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Australia mortgage defaults mainly due to income loss, negative equity


AUSTRALIAN mortgage defaults are chiefly due to a change in earnings, resulting in homeowners unable to meet monthly repayments, or when their property is worth less than their loan, according to research from the central bank.

"Since unemployment spells and reductions to income appear to be the key macroeconomic drivers of arrears, the unemployment rate and net income should be considered key variables when evaluating financial stability risks and in setting stabilising macroeconomic policy," the Reserve Bank of Australia's (RBA) research economist Michelle Bergmann said on Wednesday.

The main role played by housing prices is where a borrower already facing an ability-to-pay shock becomes more likely to enter foreclosure if he has negative equity, according to the report.

Australia's big banks gave households some breathing room earlier this month when they announced hard-pressed borrowers will be granted a further four months before they have to start repaying their loans.

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About 10 per cent of mortgages and a further 15 per cent of small business loans are currently on pause, and some 800,000 Australians would have seen such support withdrawn from the end of September without the extension.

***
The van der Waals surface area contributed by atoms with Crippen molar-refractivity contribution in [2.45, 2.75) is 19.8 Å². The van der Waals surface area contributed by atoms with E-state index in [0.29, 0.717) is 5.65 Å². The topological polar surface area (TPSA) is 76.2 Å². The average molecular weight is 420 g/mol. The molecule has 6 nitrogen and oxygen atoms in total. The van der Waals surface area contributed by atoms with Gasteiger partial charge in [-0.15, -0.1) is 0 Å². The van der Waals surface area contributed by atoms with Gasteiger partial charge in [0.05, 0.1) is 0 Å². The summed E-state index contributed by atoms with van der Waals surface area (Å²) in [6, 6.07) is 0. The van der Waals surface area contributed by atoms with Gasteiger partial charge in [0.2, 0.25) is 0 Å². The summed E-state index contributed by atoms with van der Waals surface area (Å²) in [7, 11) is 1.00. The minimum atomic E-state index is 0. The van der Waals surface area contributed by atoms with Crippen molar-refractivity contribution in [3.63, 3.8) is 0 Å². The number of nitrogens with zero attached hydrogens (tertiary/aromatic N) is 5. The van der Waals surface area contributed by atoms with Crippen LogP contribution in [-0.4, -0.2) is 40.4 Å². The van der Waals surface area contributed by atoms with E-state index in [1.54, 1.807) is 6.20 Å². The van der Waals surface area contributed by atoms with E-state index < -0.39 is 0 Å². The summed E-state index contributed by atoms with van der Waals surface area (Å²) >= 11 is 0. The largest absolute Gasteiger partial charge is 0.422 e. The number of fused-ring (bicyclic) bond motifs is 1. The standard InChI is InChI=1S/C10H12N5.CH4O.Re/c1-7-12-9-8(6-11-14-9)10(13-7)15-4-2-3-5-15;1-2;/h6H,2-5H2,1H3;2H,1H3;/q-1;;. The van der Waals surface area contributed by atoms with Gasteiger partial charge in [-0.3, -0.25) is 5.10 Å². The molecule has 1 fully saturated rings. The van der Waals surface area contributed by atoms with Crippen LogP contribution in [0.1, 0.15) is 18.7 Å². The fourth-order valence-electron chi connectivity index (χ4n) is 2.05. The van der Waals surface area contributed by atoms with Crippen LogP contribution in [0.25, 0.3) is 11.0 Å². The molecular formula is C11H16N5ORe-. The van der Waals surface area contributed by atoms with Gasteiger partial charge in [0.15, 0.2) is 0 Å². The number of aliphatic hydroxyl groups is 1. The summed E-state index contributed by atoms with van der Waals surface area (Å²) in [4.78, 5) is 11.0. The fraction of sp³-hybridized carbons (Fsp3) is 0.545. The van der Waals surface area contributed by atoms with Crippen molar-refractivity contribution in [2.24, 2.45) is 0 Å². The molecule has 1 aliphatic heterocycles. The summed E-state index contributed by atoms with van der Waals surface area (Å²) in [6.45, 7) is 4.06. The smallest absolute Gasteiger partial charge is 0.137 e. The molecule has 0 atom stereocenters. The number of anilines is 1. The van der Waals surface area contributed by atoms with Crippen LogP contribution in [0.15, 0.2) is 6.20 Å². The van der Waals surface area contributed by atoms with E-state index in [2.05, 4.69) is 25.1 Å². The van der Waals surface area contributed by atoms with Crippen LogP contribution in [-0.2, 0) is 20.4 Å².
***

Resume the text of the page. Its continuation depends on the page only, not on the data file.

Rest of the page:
The government on Tuesday said it will pump a further A$20 billion (S$19.8 billion) into supporting the nation's jobs market, extending by six months its signature wage subsidy programme, albeit at a lower rate, which is currently supporting about 3.5 million workers.

As Covid-19 pummels Australia's economy, the jobless rate climbed to a 22-year high of 7.4 per cent in June.

However, taking into account people who have left the workforce or are on zero hours, the effective unemployment rate is at 11.3 per cent, Treasurer Josh Frydenberg said yesterday.

According to the RBA's report, prolonged periods of negative equity may in themselves increase foreclosures "as borrowers face a baseline probability of experiencing an idiosyncratic shock, such as illness".

While this suggests that policies aimed at lowering loan-to-valuation ratios can be useful in reducing the probability that borrowers experience negative equity, this must also be weighed against the costs of tightening credit supply, said Ms Bergmann. BLOOMBERG

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